Please, Laugh at Me

Source%3A+Public+Domain
Back to Article
Back to Article

Please, Laugh at Me

Source: Public Domain

Source: Public Domain

Source: Public Domain

Source: Public Domain

Hang on for a minute...we're trying to find some more stories you might like.


Email This Story






“Marco Scott: the brilliant stand up comedian whose name has grown to be an inspiration to all,” he reads aloud from the front cover of the AQ Magazine in the front seat of his car parked in the garage of the concert building.

He lights up a cigarette.

He continues: “He has become a rising phenomenon; his stories have been featured on numerous advertisements, posts on Facebook, posters hung on walls, and simply everywhere. He is ranked as one of the best stand-ups to ever exist and is acclaimed as ‘one of a kind’, telling personal stories in a whole new perspective. It makes the world truly wonder what impact his next performances will make on the world.”

He inhales the smoke deeply and says sarcastically, “Now I’ll become the president of America and save the world.” He giggles and blows the smoke in my direction. A small tear rolls down his cheek onto his chin, and he looks out.

His performance is about to start. I know that because I’ve been a part of Marco’s life since he first bought this car and me, his rear-view mirror, and I know how he acts when he has a performance coming up. Eight years ago, when he had his first performance in his senior year of high school, he was obviously nervous to stand in front of his entire school, but it was a good sort of nervousness. It kept him alert, awake, and excited. And in the recent months, even if the anxiousness has gotten a bit more intense as his audience has grown, it remained a good sort of nervousness.

But in the nine years with him, I have never seen this intensity of anxiousness and sadness.

I see him trying to contain a flood of tears screaming to be released, taking one smoke in at a time, and keeping his eyes tightly shut. “Don’t think about it. It’ll be all good just as it always has been.” He opens his eyes and turns up the radio to the maximum volume. While the harmonic and delightful notes flow into Marco’s mind, disharmonic and dull sighs flow out of his lips.

“Song’s not helping today,” he says as he turns off the radio, and just as he does, he receives a phone call. He clicks a button and says, “Hello? Yeah, the performance starts in around 10 minutes. Yes, I did take both pills, and I’m feeling fine, I promise. You don’t need to check up on me constantly; you’re my doctor, not my mom. And I don’t think I’ll be able to make it to the therapy meeting we set today. Is that okay? Alright, thanks.”

He clicks the end call button.

He inhales the smoke once again.

He looks right at the seat where his bag is sitting. He reaches out, grabs it, opens it, and pulls out a small, plastic box.

It is labelled “Anti-Depressants”, and inside, there are two blue pills.

He drops the two pills into his palm. He stares at them for a while. He crushes them under his hard palms, throwing them out the window.

The tears have been rolling down for a long time, and now I see him calling someone on the phone. With a trembling voice, he starts out, “Hello? Yes, it’s me, Marco.”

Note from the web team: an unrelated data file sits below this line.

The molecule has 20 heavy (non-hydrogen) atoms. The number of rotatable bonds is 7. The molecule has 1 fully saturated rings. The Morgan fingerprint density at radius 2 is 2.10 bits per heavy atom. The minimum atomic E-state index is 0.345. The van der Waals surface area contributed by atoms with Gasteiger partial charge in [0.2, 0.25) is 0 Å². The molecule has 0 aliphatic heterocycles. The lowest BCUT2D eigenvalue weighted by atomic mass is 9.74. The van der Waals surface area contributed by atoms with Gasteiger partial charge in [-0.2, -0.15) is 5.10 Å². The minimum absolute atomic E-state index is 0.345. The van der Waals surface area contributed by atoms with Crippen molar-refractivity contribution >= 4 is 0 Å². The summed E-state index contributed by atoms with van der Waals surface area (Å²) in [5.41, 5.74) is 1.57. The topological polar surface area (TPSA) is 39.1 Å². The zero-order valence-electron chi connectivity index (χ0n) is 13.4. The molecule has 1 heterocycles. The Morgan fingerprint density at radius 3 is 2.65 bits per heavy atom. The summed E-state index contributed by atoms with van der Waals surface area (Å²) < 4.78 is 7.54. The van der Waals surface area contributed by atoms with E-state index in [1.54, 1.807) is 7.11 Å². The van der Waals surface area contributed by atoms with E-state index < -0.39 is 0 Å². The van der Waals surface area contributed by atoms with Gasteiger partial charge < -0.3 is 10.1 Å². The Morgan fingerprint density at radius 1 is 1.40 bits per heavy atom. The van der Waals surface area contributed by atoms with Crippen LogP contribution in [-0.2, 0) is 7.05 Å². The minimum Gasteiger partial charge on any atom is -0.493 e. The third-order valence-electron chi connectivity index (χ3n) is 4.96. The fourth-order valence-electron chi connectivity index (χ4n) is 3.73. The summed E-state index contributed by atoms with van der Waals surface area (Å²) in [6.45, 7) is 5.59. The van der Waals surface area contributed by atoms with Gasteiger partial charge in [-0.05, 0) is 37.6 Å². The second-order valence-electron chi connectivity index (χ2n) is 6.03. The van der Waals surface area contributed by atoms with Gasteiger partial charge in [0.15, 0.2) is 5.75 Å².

I hear a young woman on the other side screaming into the phone, “Marco I was trying to get to you for so long. Why don’t you pick up your phone!? You have to come immediately to get ready. The performance is going to start in less than 5 minutes. Thousands and thousands of people are waiting for you. You’ll bring them down if you don’t get there in time.”

I see Marco trying to calm down, inhaling more smoke, trying to stop his tears.

“I know, I know, and I’ll be there in a second. I just need some time to…”

“Marco, you do understand that this is the biggest performance you will ever have?”

I see Marco’s expression change. His face is flushed with a tint of red, as if he will explode any minute now.

“I do understand, but Miss…I don’t know your name, you have to understand that I have my own problems I need to deal with, and if you don’t respect that, I won’t be…”

“But right now, your priority should be the performance! Marco, you need to get here now, or else I-“

Boom.

Marco rages, “Or else, what? What’s going to happen? This is my performance, and the audience can wait five minutes, can’t they? But guess what, I was going to call you to tell you that I might be late because I am currently having an enormous breakdown, which, I might say, I have before every performance, panicking every single time I have a show even if I had practiced the entire three-hour long rehearsal in the car five times the night before. What do you know about meeting an audience’s expectations?”

“Marco, I’m not trying to demean your performance, but if you really want to continue your successful career, you have to get here! This is the greatest opportunity for you to match up to all the respect and expectations everybody has towards you!”

“When did my passion and interest turn into something that I use to please others? When did I do this for the money? I’ve been called ‘brilliant’ and ‘one of a kind’, and I’m grateful for that, but once it starts to become a pressure and an undesired force, it’s now a burden on my back, heavier than I can manage. You can consider this concert cancelled.”

It’s now a burden on my back, heavier than I can manage.”

— Jenny Lee

Faintly, I hear an introducer saying, “And last but not least, here comes our final guest, Marco Scott!”

“Marco, I need you t-“

He hangs up his phone. He turns on the engine, backs the car, and quickly leaves the garage.

On the street, as his eyes pour tears, he repeats, “It’s my life. It’s my life, it’s my life…”

Then I see Marco’s glittered eyes widen. Just as he screams “No!” I shatter into pieces.

Print Friendly, PDF & Email